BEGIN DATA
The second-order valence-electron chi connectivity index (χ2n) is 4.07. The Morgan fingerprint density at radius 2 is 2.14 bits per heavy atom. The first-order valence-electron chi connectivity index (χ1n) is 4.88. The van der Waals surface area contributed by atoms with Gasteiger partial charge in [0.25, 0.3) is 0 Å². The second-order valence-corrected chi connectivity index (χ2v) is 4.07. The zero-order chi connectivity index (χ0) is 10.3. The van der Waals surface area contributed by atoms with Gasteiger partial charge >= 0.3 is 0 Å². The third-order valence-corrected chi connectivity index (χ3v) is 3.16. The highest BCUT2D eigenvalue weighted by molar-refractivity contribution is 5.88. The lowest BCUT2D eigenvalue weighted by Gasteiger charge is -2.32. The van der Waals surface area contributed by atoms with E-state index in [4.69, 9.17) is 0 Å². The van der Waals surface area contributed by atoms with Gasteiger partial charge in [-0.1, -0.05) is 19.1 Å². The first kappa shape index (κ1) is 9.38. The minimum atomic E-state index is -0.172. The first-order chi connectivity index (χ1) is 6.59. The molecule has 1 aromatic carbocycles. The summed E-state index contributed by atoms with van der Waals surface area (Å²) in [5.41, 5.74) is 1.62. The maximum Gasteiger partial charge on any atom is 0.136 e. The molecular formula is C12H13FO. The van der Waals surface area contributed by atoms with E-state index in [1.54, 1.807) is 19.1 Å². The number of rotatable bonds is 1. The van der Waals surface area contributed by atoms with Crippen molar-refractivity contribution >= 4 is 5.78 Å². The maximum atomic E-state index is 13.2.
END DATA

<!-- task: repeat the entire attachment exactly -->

The second-order valence-electron chi connectivity index (χ2n) is 4.07. The Morgan fingerprint density at radius 2 is 2.14 bits per heavy atom. The first-order valence-electron chi connectivity index (χ1n) is 4.88. The van der Waals surface area contributed by atoms with Gasteiger partial charge in [0.25, 0.3) is 0 Å². The second-order valence-corrected chi connectivity index (χ2v) is 4.07. The zero-order chi connectivity index (χ0) is 10.3. The van der Waals surface area contributed by atoms with Gasteiger partial charge >= 0.3 is 0 Å². The third-order valence-corrected chi connectivity index (χ3v) is 3.16. The highest BCUT2D eigenvalue weighted by molar-refractivity contribution is 5.88. The lowest BCUT2D eigenvalue weighted by Gasteiger charge is -2.32. The van der Waals surface area contributed by atoms with E-state index in [4.69, 9.17) is 0 Å². The van der Waals surface area contributed by atoms with Gasteiger partial charge in [-0.1, -0.05) is 19.1 Å². The first kappa shape index (κ1) is 9.38. The minimum atomic E-state index is -0.172. The first-order chi connectivity index (χ1) is 6.59. The molecule has 1 aromatic carbocycles. The summed E-state index contributed by atoms with van der Waals surface area (Å²) in [5.41, 5.74) is 1.62. The maximum Gasteiger partial charge on any atom is 0.136 e. The molecular formula is C12H13FO. The van der Waals surface area contributed by atoms with E-state index in [1.54, 1.807) is 19.1 Å². The number of rotatable bonds is 1. The van der Waals surface area contributed by atoms with Crippen molar-refractivity contribution >= 4 is 5.78 Å². The maximum atomic E-state index is 13.2.